Electronic book buyers in the U.S. will begin receiving payments this week from $166 million in price-fixing settlements with five of the largest publishing companies, the New York attorney general’s office said.
Hachette Book Group, HarperCollins Publishers LLC, Simon & Schuster Inc., Pearson Plc’s Penguin Group and Verlagsgruppe Georg von Holtzbrinck GmbH’s Macmillan unit reached the settlements in lawsuits brought by U.S. states and territories over e-book sales. States are still pursuing an antitrust case against Apple Inc. over e-books, which may go to trial this year.
“Illegal actions by these publishers forced consumers in New York and across the nation to pay artificially inflated prices for e-books,” New York Attorney General Eric Schneiderman said in a statement. “Companies engaging in such anticompetitive conduct will be punished -- and starting today, those injured by their actions will start to receive full and fair compensation.”
Residents of all U.S. states, the District of Columbia and five U.S. territories are covered by the settlements, according to a website established by the claims administrator, Rust Consulting Inc. Customers are eligible for payments if they bought e-books from the publishers from April 1, 2010, to May 21, 2012, according to Schneiderman’s office.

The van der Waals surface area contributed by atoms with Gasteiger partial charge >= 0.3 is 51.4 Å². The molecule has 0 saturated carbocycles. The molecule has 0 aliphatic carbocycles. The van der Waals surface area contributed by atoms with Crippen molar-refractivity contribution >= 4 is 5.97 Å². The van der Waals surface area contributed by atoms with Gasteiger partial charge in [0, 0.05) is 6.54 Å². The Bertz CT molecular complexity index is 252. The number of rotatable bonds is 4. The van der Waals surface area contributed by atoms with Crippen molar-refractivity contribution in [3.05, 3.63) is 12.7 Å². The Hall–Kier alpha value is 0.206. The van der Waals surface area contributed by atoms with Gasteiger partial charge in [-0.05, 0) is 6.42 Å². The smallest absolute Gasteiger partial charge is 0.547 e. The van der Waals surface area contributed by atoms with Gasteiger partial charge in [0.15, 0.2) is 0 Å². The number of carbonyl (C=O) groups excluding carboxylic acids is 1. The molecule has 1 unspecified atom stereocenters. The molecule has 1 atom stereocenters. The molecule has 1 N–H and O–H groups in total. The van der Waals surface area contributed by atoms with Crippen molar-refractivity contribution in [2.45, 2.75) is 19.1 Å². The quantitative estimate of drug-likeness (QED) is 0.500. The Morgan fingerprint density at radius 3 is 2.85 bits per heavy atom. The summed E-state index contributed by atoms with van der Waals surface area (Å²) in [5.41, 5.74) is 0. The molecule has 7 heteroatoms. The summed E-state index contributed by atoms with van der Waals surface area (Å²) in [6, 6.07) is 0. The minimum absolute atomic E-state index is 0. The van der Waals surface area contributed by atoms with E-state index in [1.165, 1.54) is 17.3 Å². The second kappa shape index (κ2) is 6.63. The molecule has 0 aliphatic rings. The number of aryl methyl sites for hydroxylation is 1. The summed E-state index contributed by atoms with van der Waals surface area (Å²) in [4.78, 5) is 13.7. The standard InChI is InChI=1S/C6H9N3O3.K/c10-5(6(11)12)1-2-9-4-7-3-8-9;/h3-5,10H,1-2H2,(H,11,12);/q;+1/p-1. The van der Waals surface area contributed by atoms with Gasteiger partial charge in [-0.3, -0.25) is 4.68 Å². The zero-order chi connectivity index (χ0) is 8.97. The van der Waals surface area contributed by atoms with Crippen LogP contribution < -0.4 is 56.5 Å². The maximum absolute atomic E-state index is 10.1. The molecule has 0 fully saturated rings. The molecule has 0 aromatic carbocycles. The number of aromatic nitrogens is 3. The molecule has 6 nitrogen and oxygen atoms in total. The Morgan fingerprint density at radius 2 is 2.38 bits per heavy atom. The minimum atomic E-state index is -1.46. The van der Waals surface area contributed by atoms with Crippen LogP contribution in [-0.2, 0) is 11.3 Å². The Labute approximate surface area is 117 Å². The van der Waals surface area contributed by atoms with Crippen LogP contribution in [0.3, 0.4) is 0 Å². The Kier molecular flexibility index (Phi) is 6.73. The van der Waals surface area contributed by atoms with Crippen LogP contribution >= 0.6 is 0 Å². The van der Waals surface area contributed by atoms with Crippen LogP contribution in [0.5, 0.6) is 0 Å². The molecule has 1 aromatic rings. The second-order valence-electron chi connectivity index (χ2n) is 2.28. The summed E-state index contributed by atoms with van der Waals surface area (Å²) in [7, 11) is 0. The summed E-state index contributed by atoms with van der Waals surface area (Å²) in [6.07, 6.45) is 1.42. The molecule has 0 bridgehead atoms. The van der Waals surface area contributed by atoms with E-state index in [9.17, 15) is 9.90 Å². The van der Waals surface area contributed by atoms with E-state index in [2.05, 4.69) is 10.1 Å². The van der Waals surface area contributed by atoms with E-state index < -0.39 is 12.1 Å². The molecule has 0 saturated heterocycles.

In the U.S. Justice Department’s case against Apple, U.S. District Judge Denise Cote in Manhattan ruled in July after a non-jury trial that the Cupertino, California-based company had orchestrated a scheme with publishers to fix the prices of e-books. Cote also found Apple liable to the states. Apple has appealed her ruling.
In their case, state attorneys general and consumers are seeking as much as $840 million from Apple, the world’s most valuable technology company, according to a January court filing.
The case is Texas v. Hachette Book Group Inc., 1:12-cv-06625, U.S. District Court, Southern District of New York (Manhattan).